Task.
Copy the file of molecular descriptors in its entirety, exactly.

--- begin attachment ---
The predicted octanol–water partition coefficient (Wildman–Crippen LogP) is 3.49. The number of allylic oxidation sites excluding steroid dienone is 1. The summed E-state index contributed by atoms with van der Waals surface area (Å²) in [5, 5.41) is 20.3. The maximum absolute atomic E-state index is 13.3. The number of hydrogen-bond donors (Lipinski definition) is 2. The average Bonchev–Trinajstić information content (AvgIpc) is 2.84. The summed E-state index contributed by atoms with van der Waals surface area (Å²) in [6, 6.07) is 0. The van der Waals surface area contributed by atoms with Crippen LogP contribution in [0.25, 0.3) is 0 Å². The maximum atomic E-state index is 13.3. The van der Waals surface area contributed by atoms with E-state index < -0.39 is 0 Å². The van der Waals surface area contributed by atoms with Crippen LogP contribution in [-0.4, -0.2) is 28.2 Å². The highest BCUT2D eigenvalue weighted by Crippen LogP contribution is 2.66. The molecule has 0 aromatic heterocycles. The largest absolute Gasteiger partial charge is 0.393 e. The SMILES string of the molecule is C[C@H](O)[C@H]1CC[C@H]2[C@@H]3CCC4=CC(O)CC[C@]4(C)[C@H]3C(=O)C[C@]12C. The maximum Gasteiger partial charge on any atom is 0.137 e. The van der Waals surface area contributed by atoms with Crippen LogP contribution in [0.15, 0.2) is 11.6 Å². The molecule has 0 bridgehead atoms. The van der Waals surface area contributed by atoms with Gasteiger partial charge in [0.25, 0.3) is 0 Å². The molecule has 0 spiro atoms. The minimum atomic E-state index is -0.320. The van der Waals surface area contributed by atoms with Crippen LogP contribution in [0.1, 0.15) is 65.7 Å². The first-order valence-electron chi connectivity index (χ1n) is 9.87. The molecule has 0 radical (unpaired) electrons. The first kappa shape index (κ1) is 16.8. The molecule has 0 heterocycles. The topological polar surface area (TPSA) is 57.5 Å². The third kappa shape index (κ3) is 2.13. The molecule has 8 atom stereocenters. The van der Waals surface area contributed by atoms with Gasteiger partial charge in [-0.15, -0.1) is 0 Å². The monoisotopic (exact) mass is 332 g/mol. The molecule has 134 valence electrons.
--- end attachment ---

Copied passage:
The predicted octanol–water partition coefficient (Wildman–Crippen LogP) is 3.49. The number of allylic oxidation sites excluding steroid dienone is 1. The summed E-state index contributed by atoms with van der Waals surface area (Å²) in [5, 5.41) is 20.3. The maximum absolute atomic E-state index is 13.3. The number of hydrogen-bond donors (Lipinski definition) is 2. The average Bonchev–Trinajstić information content (AvgIpc) is 2.84. The summed E-state index contributed by atoms with van der Waals surface area (Å²) in [6, 6.07) is 0. The van der Waals surface area contributed by atoms with Crippen LogP contribution in [0.25, 0.3) is 0 Å². The maximum atomic E-state index is 13.3. The van der Waals surface area contributed by atoms with E-state index < -0.39 is 0 Å². The van der Waals surface area contributed by atoms with Crippen LogP contribution in [-0.4, -0.2) is 28.2 Å². The highest BCUT2D eigenvalue weighted by Crippen LogP contribution is 2.66. The molecule has 0 aromatic heterocycles. The largest absolute Gasteiger partial charge is 0.393 e. The SMILES string of the molecule is C[C@H](O)[C@H]1CC[C@H]2[C@@H]3CCC4=CC(O)CC[C@]4(C)[C@H]3C(=O)C[C@]12C. The maximum Gasteiger partial charge on any atom is 0.137 e. The van der Waals surface area contributed by atoms with Crippen LogP contribution in [0.15, 0.2) is 11.6 Å². The molecule has 0 bridgehead atoms. The van der Waals surface area contributed by atoms with Gasteiger partial charge in [0.25, 0.3) is 0 Å². The molecule has 0 spiro atoms. The minimum atomic E-state index is -0.320. The van der Waals surface area contributed by atoms with Crippen LogP contribution in [0.1, 0.15) is 65.7 Å². The first-order valence-electron chi connectivity index (χ1n) is 9.87. The molecule has 0 radical (unpaired) electrons. The first kappa shape index (κ1) is 16.8. The molecule has 0 heterocycles. The topological polar surface area (TPSA) is 57.5 Å². The third kappa shape index (κ3) is 2.13. The molecule has 8 atom stereocenters. The van der Waals surface area contributed by atoms with Gasteiger partial charge in [-0.15, -0.1) is 0 Å². The monoisotopic (exact) mass is 332 g/mol. The molecule has 134 valence electrons.